The House this week is expected to clear President Joe Biden’s $1.9 trillion American Rescue Plan after Senate Democrats fought off GOP attempts to gut the package in a marathon debate that went all night Friday to nearly noon on Saturday.
Among the provisions GOP senators targeted was the provision that would provide direct payments to minority farmers who hold USDA direct or guaranteed loans.
Take note: Minority farmers could receive payments worth up to 120% of their indebtedness on direct or guaranteed USDA loans. The additional 20% is intended to pay off the taxes the farmers would owe on the payments. The Congressional Budget Office estimates that 15,000 farmers would claim the payments and get an average of about $222,000, according to a source familiar with the CBO score.
The Senate made a slight change that could allow USDA to cap the payments: The original House version said the payments must be "equal to" 120% of the indebtedness. The Senate changed that to "up to" 120%. A USDA spokesman said the department didn't ask for the authority to cap payments but said USDA would work with the language in the bill.
Read more about the Senate debate and the stimulus package here.
Stabenow cautions on carbon bank
The idea that USDA will set up an ag carbon bank to buy credits may not be a done deal. Senate Ag Chairwoman Debbie Stabenow told Agri-Pulse she hopes to use a hearing this week to hear recommendations from farmers on how the government should encourage climate-friendly practices.
And she cautioned against assuming a carbon bank would be in the mix.
USDA’s top climate adviser, Robert Bonnie, has proposed the carbon bank as a way to guarantee the prices farmers would get for credits.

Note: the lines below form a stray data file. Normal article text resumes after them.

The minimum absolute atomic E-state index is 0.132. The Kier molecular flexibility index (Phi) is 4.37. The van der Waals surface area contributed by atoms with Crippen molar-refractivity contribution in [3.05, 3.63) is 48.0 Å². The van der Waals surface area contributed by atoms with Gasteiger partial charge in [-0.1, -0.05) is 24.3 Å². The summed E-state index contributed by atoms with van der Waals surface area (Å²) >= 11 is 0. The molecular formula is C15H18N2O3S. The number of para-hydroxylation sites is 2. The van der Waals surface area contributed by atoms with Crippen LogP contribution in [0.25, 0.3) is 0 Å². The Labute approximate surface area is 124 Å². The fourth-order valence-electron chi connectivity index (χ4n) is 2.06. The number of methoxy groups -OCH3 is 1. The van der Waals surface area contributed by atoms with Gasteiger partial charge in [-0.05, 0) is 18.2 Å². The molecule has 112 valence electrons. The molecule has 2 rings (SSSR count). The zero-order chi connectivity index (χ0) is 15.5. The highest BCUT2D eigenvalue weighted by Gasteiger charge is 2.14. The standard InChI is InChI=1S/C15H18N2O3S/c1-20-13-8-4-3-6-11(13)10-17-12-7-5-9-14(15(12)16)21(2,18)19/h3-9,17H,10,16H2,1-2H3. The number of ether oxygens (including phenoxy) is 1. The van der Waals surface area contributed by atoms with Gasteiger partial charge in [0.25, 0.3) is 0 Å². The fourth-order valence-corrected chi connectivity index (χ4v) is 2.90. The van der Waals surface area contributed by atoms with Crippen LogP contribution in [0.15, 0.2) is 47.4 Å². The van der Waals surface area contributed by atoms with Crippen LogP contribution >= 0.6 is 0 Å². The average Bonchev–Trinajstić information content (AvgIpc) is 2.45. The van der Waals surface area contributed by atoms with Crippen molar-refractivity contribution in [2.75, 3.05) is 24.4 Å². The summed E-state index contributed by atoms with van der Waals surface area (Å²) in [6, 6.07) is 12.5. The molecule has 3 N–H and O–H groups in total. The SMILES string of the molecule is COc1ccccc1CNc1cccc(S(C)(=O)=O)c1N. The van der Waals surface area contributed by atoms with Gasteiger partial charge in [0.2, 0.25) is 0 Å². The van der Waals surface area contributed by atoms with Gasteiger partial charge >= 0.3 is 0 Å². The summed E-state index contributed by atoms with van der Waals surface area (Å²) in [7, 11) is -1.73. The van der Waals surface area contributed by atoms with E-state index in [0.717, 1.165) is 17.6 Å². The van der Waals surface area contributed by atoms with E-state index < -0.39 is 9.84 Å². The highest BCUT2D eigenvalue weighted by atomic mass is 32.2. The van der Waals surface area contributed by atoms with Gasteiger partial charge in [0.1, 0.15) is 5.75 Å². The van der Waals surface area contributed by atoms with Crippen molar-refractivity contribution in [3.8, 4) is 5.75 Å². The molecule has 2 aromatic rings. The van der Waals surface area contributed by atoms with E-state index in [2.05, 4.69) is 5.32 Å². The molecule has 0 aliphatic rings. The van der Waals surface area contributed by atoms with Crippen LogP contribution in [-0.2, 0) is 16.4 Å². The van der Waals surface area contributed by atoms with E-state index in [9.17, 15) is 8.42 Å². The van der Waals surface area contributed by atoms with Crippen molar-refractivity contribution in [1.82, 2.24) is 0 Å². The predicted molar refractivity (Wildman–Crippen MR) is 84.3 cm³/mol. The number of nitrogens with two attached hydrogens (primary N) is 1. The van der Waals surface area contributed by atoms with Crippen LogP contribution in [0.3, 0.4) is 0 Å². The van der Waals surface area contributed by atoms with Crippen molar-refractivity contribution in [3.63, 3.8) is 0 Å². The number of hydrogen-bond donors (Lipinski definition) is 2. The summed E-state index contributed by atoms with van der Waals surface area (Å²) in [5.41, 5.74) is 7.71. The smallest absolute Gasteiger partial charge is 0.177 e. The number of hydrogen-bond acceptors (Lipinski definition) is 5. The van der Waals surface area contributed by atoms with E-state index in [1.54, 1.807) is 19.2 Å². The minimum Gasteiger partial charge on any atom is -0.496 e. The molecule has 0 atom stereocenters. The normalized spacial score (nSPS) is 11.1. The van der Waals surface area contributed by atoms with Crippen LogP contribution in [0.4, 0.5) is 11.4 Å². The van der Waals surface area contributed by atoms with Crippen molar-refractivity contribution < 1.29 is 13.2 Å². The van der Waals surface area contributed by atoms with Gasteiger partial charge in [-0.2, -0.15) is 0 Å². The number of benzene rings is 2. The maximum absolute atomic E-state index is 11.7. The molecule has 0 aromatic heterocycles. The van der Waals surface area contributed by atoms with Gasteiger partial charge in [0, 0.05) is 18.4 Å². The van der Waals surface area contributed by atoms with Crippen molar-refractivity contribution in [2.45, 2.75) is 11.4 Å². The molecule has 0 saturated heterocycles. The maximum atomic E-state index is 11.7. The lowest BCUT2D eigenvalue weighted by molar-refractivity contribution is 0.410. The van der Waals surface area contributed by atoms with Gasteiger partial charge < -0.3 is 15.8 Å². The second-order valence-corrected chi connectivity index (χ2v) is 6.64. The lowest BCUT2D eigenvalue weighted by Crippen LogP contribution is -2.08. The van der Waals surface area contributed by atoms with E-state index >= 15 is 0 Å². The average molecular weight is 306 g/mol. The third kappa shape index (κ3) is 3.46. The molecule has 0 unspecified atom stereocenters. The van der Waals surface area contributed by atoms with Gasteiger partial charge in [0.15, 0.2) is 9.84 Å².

“There is no one definition of a carbon bank. That has been dubbed as a thing,” she said. “It could be putting more money into conservation. It could be USDA matching dollar for dollar the value of the carbon credit that farmers get.”
Read our Washington Week Ahead here.
USDA watchdog probing meatpacking outbreaks
USDA’s inspector general is looking into what the government did to protect its meat inspectors and to keep packing plants operating during the COVID-19 crisis.
In a letter to Sen. Michael Bennet, D-Colo., the IG says the investigation will include a look at what actions USDA took after then-President Donald Trump issued an executive order in April 2020 widely characterized as authorizing the department to use the Defense Production Act to keep plants in operation.
Investigators also will look at whether inspectors had adequate protective equipment and access to COVID-19 testing as well as what actions the Food Safety and Inspection Service took to communicate federal standards and expectations to state health officials.
American Academy of Pediatrics President Lee Beers
FDA moves to implement action plan on infant foods
The Food and Drug Administration says it will implement a plan soon to reduce toxic elements in foods for babies and toddlers “to levels as low as is reasonably achievable.”
FDA also sent a letter Friday to baby food manufacturers reminding them of their responsibility under a 2015 rule “to consider chemical hazards that may be present in foods” when conducting hazard analyses.